Meeting News - October 6, 2008 - (Page 25)

Live from the Forum @ TOPIC: Registration fees for those who book outside the block I ’m looking for suggestions on how to determine a registration fee for attendees who book outside our hotel room blocks. Do you increase that registration fee by the cost of the room at the contracted hotels or some other suggestion? That is, fee is $385 plus the room rate of $147 equals $532? Tammy Wightman, CMP As an association planner, I find this astounding. . .especially in light of the fact that your group is school principals, who I would assume are under strict budgetary guidelines. If they can get a better price on Priceline, or prefer to stay at a limited-service property in order to save money, it would seem that penalizing them is counterproductive to what you are trying to do in serving their needs. I would absolutely get board-of-director or executive-committee buyin on this one, and have those leaders “in the tent” ready to assist you with the inevitable fallout. Deborah K. Gaffney, Director of Conference Planning Tax Executives Institute, Washington, DC When you really look at it, we have done this to ourselves. The meetings industry has a strong history of slapping punitive fees on those who do not conform or join/do things according to governing bodies’ wishes. If you are a member, you are entitled to free or deep discounts on everything from publications to event attendance. If you are a non-member, you are given charges. So, should we be surprised when a group/trade show tries to cover itself by requiring attendees to conform to standards of behavior? Associations have a tendency to become club-like and restrictive. Steve LaManna, Vice President of Sales, “Big Insurance & Liability Firm” A better way to package this is to offer a discounted registration to those who do book in your blocks. Maybe increase the registration fee by $100 and then offer a $100 discount for those who book in the block (same as charging a $100 fee to those who don’t book in the block). This way incentivizes people to book in the block and is more positive than penalizing those that don’t. I have seen/worked with many associations that do this and it helps pickup and doesn’t alienate members. Vicky Betzig, CMP, Meetings Industry Consulting, Brookfield, WI One thing we have done in the past is a drawing to pay the hotel costs associated with attending the program (usually three days, two nights). To be eligible for the drawing, the attendee must have booked inside the block. We used our comps to “pay” for it, so there was no real cost to us; we announced the winner at the opening general session, and our group liked it. Our group is not terribly huge, so the odds of winning were reasonably good. Lately, we haven’t had much trouble. Most of the time, Do you have a burning question to ask your peers? Log on to the MeetingNews Forum to get answers fast. attendees figure out that it is a pain in the neck to stay somewhere else (even if it’s next door). It’s just not the same as being where all the action is. Running “home” to change, freshen up, drop off stuff, etc, gets old quickly. And if you’re far enough away that you have to cab back and forth, it gets even more painful. Veronica Scrimshaw, Director of Corporate Communications NPA, The Worldwide Recruitment Network, Grand Rapids, MI It’s a math problem. Will your “penalty” offset the loss of non-registration and perhaps membership dues? One organization I know has kept track of the number of people staying outside the host hotel and used the information in estimating future needs. The number of rooms is announced in advance, and those who register early enough get the meeting rate. To a lot of business people, choosing the hotel is a business decision— cost versus convenience or connections—and it is the organization’s responsibility to make wise decisions on the number of rooms in the block. Dale Collie, Courage Builders, Charlotte, NC I am unsure how this will fly with your attendees. As a planner, I have had the same issue and gripe. However, it is hard to figure out the right move. As an attendee, I would prefer to stay at hotels that I am a frequent guest of, thus getting points. For several years, I stayed at a Marriott in Orlando rather than at a host hotel, as it did not offer me anything for staying, plus as an exhibitor it was good to get away after being in the exhibit hall all day. I think your attendees would be upset at this and stay away from the conference entirely in future years. Yes, we would like to have all attendees stay with us in the hotel, but that is not totally possible all the time. I just had a situation where I was far below my block. Some people stayed in the resort/time-share section of my property, and I did not get credit for their rooms. One thing I have seen in the past is to incentivize your room block. Having the hotel “donate” a weekend stay for two or give away an iPod or another item to people who have registered and stayed within the hotel room block has worked very well. Andy Talbert, Conference Manager Engineering Services Network, Arlington, VA MEETING NEWS (ISSN 0145-630X, USPS No.356-010, October 6 2008, Vol. 32, No. 17 is published semi-monthly except for June, August, November and December, which is monthly, by Nielsen Business Media, 770 Broadway, New York, NY 10003-9595, tel. 646-654-5000. Subscriptions are offered free of charge to individuals actively engaged in planning meetings or conventions in the U.S. and Canada. The cost of a subscription to non-qualified subscribers is $79 in the U.S. and $95 in Canada (Canada Post Publications Mail Agreement No. 40031729). The cost of a foreign subscription, payable in U.S. dollars, is $195. Periodicals postage paid at New York, NY and additional mailing offices. MeetingNews is a trademark owned exclusively by Nielsen Business Media. Copyright © 2008 by Nielsen Business Media Inc. All rights reserved. Reproduction of this magazine, in whole or in part, is prohibited unless authorized by the publisher. For address changes (please include mailing label), single copy sales ($10 per issue including shipping and handling, prepayment required), subscription information, and other customer service inquiries, write to MEETING NEWS, P.O. Box 1189, Skokie, IL 60076-8189 or call 847-763-9050. Printed in the USA. POSTMASTER: Send changes of address to MEETING NEWS, P.O. Box 1189, Skokie, IL 60076-8189. October 6, 2008 MeetingNews 25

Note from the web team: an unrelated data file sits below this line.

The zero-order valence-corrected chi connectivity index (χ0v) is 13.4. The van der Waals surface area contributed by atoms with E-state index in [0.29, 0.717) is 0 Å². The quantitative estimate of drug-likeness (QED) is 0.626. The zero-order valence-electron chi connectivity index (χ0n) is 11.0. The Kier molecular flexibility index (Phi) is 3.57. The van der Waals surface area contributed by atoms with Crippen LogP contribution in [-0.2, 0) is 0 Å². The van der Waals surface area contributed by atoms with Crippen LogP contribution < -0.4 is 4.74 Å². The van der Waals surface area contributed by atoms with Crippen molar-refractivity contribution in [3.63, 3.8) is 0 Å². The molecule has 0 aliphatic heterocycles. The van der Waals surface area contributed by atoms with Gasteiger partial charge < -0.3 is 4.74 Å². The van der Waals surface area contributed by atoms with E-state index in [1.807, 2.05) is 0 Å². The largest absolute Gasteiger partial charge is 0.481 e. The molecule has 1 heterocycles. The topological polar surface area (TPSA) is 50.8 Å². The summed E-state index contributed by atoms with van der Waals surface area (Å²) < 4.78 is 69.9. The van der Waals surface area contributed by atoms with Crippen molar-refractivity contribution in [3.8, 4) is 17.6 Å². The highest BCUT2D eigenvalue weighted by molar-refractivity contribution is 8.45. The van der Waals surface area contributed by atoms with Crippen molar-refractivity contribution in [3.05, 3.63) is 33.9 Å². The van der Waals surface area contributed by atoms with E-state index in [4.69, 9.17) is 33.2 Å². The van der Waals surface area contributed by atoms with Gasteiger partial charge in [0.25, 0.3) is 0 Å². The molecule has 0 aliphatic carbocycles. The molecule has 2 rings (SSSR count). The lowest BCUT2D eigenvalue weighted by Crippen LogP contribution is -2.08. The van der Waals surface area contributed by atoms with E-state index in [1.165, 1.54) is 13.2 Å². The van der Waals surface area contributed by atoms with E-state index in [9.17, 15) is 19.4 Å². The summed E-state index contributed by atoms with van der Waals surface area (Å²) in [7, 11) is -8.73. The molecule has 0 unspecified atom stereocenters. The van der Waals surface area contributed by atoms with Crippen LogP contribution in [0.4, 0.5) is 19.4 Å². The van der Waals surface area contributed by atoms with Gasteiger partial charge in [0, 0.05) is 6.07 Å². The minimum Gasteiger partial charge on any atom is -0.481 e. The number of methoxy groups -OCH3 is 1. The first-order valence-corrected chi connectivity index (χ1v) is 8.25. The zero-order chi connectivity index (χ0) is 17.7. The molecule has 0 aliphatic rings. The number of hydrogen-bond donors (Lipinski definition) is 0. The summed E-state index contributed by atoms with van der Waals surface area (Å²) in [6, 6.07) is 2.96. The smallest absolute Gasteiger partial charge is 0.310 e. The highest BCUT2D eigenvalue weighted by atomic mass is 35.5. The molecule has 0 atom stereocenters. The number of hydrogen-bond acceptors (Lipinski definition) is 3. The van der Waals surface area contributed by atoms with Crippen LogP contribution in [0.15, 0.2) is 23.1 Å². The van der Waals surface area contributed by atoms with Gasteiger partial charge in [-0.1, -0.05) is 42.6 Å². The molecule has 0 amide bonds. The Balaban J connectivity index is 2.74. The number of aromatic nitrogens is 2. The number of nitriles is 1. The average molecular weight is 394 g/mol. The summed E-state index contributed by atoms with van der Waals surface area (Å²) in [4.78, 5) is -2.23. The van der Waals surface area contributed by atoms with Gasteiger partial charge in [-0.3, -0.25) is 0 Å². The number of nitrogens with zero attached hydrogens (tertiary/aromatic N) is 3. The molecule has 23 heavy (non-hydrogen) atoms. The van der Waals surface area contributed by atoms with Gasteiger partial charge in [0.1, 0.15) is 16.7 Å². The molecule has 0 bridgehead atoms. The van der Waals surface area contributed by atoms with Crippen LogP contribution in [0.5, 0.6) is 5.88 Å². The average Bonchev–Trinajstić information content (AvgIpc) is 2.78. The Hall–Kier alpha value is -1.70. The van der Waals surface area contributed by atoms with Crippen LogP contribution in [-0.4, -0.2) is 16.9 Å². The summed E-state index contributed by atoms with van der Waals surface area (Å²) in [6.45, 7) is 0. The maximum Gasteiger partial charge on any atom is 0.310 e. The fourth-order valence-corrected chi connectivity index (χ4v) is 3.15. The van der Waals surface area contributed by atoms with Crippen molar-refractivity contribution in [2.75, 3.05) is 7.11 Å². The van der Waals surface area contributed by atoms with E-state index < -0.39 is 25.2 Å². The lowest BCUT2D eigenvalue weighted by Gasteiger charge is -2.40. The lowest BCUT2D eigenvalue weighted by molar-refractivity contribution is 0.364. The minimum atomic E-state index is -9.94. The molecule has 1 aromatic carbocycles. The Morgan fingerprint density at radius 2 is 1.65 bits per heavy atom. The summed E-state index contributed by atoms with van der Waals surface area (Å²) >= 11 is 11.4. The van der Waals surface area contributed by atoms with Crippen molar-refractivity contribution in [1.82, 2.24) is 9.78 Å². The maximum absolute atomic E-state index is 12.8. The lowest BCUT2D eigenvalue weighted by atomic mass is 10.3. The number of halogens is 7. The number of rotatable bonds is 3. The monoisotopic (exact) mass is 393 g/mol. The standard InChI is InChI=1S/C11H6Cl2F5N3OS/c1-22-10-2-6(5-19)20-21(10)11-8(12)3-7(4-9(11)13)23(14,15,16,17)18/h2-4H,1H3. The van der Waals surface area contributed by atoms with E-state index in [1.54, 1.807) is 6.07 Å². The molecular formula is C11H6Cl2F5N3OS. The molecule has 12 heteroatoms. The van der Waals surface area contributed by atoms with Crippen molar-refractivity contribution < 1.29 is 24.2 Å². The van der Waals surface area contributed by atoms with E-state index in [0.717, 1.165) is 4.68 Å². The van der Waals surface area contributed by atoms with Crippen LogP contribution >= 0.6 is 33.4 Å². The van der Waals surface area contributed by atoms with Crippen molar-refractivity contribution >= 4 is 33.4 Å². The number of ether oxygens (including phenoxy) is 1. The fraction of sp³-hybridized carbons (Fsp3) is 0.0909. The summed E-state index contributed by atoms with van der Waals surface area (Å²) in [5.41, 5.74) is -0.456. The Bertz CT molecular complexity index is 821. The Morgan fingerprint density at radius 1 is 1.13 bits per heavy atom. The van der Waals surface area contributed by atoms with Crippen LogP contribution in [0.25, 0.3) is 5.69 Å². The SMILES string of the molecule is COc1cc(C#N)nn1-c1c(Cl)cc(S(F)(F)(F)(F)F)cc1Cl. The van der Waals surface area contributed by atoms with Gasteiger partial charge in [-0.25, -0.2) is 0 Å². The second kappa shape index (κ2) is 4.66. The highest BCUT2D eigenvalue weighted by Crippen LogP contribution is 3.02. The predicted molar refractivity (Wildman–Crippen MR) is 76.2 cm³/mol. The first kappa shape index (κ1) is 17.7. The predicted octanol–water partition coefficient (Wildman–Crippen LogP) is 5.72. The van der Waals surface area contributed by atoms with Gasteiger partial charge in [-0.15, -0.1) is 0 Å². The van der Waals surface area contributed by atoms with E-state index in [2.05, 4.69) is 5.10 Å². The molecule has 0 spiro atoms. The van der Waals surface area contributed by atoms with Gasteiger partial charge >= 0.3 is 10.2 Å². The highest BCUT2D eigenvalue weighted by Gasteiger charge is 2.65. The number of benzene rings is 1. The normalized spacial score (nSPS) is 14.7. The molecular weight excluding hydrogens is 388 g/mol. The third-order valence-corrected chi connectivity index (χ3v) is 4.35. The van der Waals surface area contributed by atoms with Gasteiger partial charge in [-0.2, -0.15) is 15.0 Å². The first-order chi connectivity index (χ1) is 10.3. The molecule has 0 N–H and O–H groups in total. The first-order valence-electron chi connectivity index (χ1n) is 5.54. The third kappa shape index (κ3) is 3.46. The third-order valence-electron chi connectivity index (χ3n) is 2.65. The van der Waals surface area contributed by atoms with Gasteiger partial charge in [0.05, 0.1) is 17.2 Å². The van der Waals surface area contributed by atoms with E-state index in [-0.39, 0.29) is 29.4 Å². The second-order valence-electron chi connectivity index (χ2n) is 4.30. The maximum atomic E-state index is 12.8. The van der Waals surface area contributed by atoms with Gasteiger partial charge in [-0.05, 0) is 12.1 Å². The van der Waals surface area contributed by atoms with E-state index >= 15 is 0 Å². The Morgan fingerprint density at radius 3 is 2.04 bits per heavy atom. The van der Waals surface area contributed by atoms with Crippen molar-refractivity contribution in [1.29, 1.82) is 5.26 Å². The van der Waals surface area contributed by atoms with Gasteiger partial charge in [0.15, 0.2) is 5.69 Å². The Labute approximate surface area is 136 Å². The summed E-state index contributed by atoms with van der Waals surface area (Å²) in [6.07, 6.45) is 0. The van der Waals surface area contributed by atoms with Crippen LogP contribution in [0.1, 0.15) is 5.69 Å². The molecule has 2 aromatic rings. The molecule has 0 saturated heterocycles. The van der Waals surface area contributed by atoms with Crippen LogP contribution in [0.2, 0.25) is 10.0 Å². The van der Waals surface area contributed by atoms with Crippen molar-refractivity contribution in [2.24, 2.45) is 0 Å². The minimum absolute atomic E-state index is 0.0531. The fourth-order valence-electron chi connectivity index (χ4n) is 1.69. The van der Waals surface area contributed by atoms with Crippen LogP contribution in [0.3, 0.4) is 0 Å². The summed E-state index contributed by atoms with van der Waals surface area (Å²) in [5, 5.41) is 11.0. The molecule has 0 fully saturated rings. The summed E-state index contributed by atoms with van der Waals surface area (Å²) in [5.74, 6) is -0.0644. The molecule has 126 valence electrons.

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Meeting News - October 6, 2008